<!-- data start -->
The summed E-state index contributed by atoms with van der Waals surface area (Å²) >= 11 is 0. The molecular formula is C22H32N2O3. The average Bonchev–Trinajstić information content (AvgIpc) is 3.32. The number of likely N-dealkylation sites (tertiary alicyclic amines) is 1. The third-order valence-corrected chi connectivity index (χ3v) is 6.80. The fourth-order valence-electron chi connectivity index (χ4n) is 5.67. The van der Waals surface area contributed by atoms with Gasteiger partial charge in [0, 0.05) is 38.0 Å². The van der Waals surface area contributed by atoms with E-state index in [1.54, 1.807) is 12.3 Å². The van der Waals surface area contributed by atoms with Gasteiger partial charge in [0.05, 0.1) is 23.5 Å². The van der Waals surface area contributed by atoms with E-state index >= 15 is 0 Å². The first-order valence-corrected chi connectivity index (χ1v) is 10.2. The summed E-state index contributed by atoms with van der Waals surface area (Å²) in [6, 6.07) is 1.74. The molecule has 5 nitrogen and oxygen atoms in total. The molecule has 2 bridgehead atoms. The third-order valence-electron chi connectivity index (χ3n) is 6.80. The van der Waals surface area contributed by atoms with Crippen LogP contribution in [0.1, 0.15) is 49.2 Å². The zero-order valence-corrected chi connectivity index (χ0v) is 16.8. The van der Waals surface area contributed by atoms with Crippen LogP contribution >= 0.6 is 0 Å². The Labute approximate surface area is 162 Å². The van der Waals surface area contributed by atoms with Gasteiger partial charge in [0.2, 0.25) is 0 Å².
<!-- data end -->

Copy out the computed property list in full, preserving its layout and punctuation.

The summed E-state index contributed by atoms with van der Waals surface area (Å²) >= 11 is 0. The molecular formula is C22H32N2O3. The average Bonchev–Trinajstić information content (AvgIpc) is 3.32. The number of likely N-dealkylation sites (tertiary alicyclic amines) is 1. The third-order valence-corrected chi connectivity index (χ3v) is 6.80. The fourth-order valence-electron chi connectivity index (χ4n) is 5.67. The van der Waals surface area contributed by atoms with Gasteiger partial charge in [0, 0.05) is 38.0 Å². The van der Waals surface area contributed by atoms with E-state index in [1.54, 1.807) is 12.3 Å². The van der Waals surface area contributed by atoms with Gasteiger partial charge in [0.05, 0.1) is 23.5 Å². The van der Waals surface area contributed by atoms with E-state index >= 15 is 0 Å². The first-order valence-corrected chi connectivity index (χ1v) is 10.2. The summed E-state index contributed by atoms with van der Waals surface area (Å²) in [6, 6.07) is 1.74. The molecule has 5 nitrogen and oxygen atoms in total. The molecule has 2 bridgehead atoms. The third-order valence-electron chi connectivity index (χ3n) is 6.80. The van der Waals surface area contributed by atoms with Crippen LogP contribution in [0.1, 0.15) is 49.2 Å². The zero-order valence-corrected chi connectivity index (χ0v) is 16.8. The van der Waals surface area contributed by atoms with Crippen LogP contribution >= 0.6 is 0 Å². The Labute approximate surface area is 162 Å². The van der Waals surface area contributed by atoms with Gasteiger partial charge in [0.2, 0.25) is 0 Å².